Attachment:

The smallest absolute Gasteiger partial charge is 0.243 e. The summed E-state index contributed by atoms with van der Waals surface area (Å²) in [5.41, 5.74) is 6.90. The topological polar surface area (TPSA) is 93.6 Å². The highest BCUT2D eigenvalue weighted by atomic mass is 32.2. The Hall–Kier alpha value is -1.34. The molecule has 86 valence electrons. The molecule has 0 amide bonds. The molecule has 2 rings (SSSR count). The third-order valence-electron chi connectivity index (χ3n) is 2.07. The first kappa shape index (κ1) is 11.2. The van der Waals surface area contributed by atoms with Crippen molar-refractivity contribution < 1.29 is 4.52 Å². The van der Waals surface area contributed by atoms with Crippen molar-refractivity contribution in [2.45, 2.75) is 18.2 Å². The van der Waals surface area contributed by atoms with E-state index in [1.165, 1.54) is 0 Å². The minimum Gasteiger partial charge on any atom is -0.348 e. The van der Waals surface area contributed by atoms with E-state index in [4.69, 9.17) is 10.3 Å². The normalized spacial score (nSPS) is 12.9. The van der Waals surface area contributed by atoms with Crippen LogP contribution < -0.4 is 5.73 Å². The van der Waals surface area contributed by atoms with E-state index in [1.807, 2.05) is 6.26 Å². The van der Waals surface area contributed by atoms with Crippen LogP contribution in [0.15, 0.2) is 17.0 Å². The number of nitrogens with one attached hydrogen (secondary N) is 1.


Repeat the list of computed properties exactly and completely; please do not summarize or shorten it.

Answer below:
The smallest absolute Gasteiger partial charge is 0.243 e. The summed E-state index contributed by atoms with van der Waals surface area (Å²) in [5.41, 5.74) is 6.90. The topological polar surface area (TPSA) is 93.6 Å². The highest BCUT2D eigenvalue weighted by atomic mass is 32.2. The Hall–Kier alpha value is -1.34. The molecule has 86 valence electrons. The molecule has 0 amide bonds. The molecule has 2 rings (SSSR count). The third-order valence-electron chi connectivity index (χ3n) is 2.07. The first kappa shape index (κ1) is 11.2. The van der Waals surface area contributed by atoms with Crippen molar-refractivity contribution < 1.29 is 4.52 Å². The van der Waals surface area contributed by atoms with Crippen molar-refractivity contribution in [2.45, 2.75) is 18.2 Å². The van der Waals surface area contributed by atoms with E-state index in [1.165, 1.54) is 0 Å². The minimum Gasteiger partial charge on any atom is -0.348 e. The van der Waals surface area contributed by atoms with E-state index in [4.69, 9.17) is 10.3 Å². The normalized spacial score (nSPS) is 12.9. The van der Waals surface area contributed by atoms with Crippen LogP contribution < -0.4 is 5.73 Å². The van der Waals surface area contributed by atoms with E-state index in [1.807, 2.05) is 6.26 Å². The van der Waals surface area contributed by atoms with Crippen LogP contribution in [0.15, 0.2) is 17.0 Å². The number of nitrogens with one attached hydrogen (secondary N) is 1.